23. Outdoor pools
24. Swimming
25. Biking on a trail (so I don't have to worry about traffic)
26. Houses with yards and trees and gardens
27. The library
28. A good book
29. Real friends
30. Family

Sunday, May 1, 2011


You pretended the snooze button didn’t exist.
You dragged your butt out of bed while others slept.
You doubled-knotted.
You left the porch light on and locked the door behind you.
You ran. 5Ks, 10Ks, 13.1 miles, 26.2 miles.
Some day more, some day less.
You rewarded a long run with a short run.
And a short run with a long run.
Rain tried to slow you.
Sun tried to microwave you.
Snow made you feel like a warrior.
You cramped. You bonked.
You paid no mind to comfort.
On weekends. On holidays.
You made excuses to keep going.
You questioned yourself.
Played mind games.
Put your heart before your knees.
Listened to your breathing.
Sweat sunscreen into your eyes.
You hit the wall.
You ran through it.
You decided to be a woman about it.
Finished what you started.
Proved what you were made of.
Just kept putting mile after miles on your internal odometer.
You are a runner.
You do it because you can.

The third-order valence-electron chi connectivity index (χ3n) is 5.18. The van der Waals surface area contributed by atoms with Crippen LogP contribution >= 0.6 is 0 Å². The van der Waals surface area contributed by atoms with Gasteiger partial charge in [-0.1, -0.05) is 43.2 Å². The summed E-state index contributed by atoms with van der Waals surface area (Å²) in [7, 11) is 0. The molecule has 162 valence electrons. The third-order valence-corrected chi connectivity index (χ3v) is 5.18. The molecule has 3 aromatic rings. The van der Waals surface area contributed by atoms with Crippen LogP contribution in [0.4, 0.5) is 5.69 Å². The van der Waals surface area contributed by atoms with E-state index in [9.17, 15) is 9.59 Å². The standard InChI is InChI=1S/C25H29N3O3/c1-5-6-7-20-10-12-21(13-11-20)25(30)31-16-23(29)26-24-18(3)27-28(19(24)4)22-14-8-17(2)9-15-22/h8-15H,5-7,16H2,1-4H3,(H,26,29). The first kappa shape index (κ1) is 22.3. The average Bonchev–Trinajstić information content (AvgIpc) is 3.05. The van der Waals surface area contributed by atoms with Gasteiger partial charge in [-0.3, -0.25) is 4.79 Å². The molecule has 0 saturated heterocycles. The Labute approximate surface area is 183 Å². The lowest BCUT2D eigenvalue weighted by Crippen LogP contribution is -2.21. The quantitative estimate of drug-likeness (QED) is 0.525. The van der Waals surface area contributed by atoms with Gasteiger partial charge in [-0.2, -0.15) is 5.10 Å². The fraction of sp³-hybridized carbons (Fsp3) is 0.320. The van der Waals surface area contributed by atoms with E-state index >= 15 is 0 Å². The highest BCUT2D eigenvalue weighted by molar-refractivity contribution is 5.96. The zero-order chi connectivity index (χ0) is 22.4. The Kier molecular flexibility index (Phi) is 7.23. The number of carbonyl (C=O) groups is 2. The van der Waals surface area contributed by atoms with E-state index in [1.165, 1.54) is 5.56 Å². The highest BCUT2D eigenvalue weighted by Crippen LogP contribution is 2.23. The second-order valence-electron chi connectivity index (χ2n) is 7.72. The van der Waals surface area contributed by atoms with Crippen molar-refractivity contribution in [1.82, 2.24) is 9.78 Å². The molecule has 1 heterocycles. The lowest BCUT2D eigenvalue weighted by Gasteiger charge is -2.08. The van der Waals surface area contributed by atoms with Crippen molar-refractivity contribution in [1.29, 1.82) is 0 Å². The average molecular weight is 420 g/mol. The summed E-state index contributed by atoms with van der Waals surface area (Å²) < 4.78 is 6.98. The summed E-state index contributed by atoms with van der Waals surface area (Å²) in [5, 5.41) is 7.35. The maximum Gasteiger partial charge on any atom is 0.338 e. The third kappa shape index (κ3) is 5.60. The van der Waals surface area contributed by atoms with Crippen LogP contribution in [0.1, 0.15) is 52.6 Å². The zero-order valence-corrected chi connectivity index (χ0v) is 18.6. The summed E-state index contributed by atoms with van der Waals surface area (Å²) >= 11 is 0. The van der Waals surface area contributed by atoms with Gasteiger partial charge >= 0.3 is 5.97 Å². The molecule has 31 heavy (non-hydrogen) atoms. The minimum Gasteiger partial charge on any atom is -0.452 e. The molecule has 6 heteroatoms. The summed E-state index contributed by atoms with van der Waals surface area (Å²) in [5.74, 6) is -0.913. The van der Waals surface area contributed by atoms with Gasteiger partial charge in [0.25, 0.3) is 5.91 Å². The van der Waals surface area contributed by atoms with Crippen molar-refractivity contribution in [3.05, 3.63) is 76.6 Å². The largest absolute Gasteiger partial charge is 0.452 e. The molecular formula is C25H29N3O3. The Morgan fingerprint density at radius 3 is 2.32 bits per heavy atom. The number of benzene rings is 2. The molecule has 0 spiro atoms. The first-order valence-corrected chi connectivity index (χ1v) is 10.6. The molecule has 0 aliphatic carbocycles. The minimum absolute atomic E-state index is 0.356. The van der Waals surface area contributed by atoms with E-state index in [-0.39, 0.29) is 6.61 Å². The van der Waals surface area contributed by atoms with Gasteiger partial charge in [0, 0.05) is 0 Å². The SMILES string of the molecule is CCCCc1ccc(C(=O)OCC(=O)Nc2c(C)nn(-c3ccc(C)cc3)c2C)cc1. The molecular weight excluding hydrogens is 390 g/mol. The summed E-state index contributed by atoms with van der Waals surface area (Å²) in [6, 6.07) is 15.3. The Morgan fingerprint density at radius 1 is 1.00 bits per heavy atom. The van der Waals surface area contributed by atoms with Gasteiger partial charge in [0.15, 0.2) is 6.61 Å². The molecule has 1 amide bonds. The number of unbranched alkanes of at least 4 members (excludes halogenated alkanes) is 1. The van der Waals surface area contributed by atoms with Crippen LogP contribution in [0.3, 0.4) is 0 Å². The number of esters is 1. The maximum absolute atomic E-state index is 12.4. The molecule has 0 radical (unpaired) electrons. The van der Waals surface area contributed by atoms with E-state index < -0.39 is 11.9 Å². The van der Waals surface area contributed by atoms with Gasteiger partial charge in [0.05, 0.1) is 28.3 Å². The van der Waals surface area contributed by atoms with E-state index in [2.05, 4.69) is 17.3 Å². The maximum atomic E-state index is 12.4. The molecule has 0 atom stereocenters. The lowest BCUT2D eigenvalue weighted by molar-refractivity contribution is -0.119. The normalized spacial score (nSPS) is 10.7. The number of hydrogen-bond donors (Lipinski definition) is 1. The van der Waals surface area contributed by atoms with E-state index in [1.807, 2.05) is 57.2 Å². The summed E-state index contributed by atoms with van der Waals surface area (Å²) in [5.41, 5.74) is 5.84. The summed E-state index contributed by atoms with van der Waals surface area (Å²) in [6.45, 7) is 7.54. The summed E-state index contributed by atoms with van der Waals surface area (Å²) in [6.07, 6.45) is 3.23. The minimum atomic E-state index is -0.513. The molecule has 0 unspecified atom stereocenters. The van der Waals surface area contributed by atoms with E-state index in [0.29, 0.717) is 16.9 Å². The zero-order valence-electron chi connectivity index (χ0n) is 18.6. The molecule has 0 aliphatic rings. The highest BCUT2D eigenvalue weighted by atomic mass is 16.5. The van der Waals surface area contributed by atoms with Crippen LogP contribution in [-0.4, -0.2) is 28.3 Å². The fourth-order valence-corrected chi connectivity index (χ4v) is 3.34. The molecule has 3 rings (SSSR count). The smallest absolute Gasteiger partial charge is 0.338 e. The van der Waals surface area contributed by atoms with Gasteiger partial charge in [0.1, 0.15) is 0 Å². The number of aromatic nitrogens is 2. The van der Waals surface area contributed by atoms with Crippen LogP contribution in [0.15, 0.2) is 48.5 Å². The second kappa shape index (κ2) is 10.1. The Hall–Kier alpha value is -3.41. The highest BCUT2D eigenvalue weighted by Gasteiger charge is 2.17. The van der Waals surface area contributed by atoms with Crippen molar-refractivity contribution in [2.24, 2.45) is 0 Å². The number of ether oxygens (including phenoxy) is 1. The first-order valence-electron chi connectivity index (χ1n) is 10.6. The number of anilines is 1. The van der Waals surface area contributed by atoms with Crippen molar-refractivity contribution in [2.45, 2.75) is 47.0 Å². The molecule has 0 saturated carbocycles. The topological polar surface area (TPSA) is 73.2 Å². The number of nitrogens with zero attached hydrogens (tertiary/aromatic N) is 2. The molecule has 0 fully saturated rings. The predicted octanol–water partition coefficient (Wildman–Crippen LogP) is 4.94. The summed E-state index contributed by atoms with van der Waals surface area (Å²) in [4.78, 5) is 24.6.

You will do it for as long as you can.

Truffle Shuffle 5k- March 2010
I run for life and when I'm running, I love life a little more. I have three younger brothers and active parents who have all kept me going over the years. I played volleyball my first three years of high school and decided to join the track team my junior year. I made some amazing friends and fell in love with running. So much so, that I gave up my guaranteed position in varsity volleyball the fall of my senior year and joined the cross-country team. The winter of my senior year, I ran 13.1 miles on the trail by my house, just for fun. I ran track that spring and even won two medals! 2nd place in the 1600 meter (1 mile) run and 1st place in the 3200 meter run. (I was a senior and this was a JV meet, but still).

Running fell by the wayside after my first semester of college and after several false starts (running for a few weeks and then stopping) in the last few years, I finally consider myself a runner again (7 years after my initial 'half-marathon').

I ran my first 10k with my dad on September 26, 2010 and my first half marathon with my friend Emily on November 21, 2010.

I was training for the Fort Worth Cowtown Marathon in February 2011. Emily (my best friend from high school) and I wanted to run 26 miles with me as a celebration of our 26th birthdays-- hers was in December 2010 and mine was April 2011. We both went to TCU and fell in love with Ft. Worth so the marathon would have been a good excuse to go back for a visit, since we live in different states now.